In this edition of RI: Edwards to Aprilia in WSBK?; Tech 3 gains popularity; Bayliss update; ASBK Superpole; BSB vs WSBK; Moss and George make up; RV the next RC?; and more!
News doing the rounds on many European websites and in magazines this week has Colin Edwards rejoining Aprilia for an assault on the Superbike World Championship in 2010 after it was revealed that the Texan had been in contact with team technical director Gigi Dall’Igna.
It’s believed that Edwards is feeling out his options for 2010 in case Tech 3 and Yamaha decide to replace him with a younger rider for the future, and that is possible with none other than Valentino Rossi pushing for Marco Simoncelli to join the factory satellite team, while Ben Spies would also be a very likely candidate should he raise his hand for a GP ride.
But as Rossi and current championship leader Jorge Lorenzo continue their successful run on the YZR-M1, it has somewhat made Yamaha’s contender the bike to be on with riders from all over the world interested in the team.
In fact, it could be said right now that a satellite Yamaha would be just as tempting as a factory bike from some of the other manufacturers for some (apart from the pay) because Yamaha does provide Tech 3 with a bike not too far from its factory Fiat team’s bikes.
I spoke to Troy Bayliss this morning about his MotoGP test on the Ducati Desmosedici, and while he did say that he would prefer a big-bang style engine in the bike rather than the current screamer, he enjoyed the test immensely and said he’ll be going back in July for another test at Mugello.
His V8 Supercar test with TeamVodafone had to be rescheduled because he was in Europe at the time of the originally planned test, so he’ll be getting behind the wheel of Jamie Whincup’s Ford on 11 June.
TB also said that he’ll have to remain in decent shape for the GP9 testing that he’s carrying out because three days on the bike is a big effort when you’re retired. That shouldn’t be a worry for him though, because he’s also in training for a mountain bike race in Italy when he returns to test in July.
Good times for Troy, indeed.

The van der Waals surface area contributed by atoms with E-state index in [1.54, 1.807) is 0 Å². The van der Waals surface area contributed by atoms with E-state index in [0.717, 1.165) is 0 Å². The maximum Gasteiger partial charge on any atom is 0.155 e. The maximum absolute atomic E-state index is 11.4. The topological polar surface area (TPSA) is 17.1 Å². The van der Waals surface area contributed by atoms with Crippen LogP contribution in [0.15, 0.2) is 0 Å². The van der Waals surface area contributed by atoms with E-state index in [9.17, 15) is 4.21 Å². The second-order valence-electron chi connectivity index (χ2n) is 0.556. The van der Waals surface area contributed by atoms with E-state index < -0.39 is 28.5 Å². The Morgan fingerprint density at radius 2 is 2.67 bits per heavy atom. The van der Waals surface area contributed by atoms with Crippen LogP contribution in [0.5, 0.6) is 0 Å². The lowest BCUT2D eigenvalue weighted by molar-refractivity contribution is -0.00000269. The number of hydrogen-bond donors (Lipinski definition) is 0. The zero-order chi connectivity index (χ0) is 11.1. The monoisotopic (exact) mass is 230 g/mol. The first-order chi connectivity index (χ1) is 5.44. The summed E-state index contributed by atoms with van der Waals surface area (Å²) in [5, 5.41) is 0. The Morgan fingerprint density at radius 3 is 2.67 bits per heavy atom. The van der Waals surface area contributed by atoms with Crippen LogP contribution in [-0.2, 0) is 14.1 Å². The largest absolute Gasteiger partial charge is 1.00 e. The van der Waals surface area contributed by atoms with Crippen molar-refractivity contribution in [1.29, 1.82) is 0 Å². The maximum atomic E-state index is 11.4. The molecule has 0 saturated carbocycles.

The speculation that Edwards is bound for Aprilia in WSBK is an interesting one because it was long thought that Yamaha would simply swap Spies for CE, although the link to Aprilia throws a spanner in the works – especially if the Italian manufacturer is keen to throw big dollars at the former double SBK champ.
One thing that remains to be known is what Spies thinks of all this. Would he even want to go to MotoGP right away if he doesn’t win the World Superbike title this year? Plus, he might also prefer the much more lax lifestyle in the paddock that WSBK offers.
For some reason in 2009 after always being a MotoGP fan through and through, WSBK has been getting much of my attention and also the attention of many media outlets around the world.
Sometimes I wonder why guys like James Toseland don’t just return to SBK to be competitive and to enjoy racing once again, because surely running up front in WSBK is more enjoyable than struggling for points in MotoGP!
The addition of Superpole to Australian Superbikes has caused mixed reactions throughout the industry after the report went into our Breaking News section on Friday.
While Saturday’s round 3a will be run under normal qualifying circumstances with two 30-minute sessions, the first two rows of the grid for the Superbike races on Sunday will be decided by the Superpole for those who qualified in the top eight for Saturday’s races – while the rest will go into a single eight-minute session. Confused yet?
In previous years the qualifying that was run for Saturday’s racing was also used for Sunday, which wasn’t a bad format considering the overall lack of time that is available for a double-header round.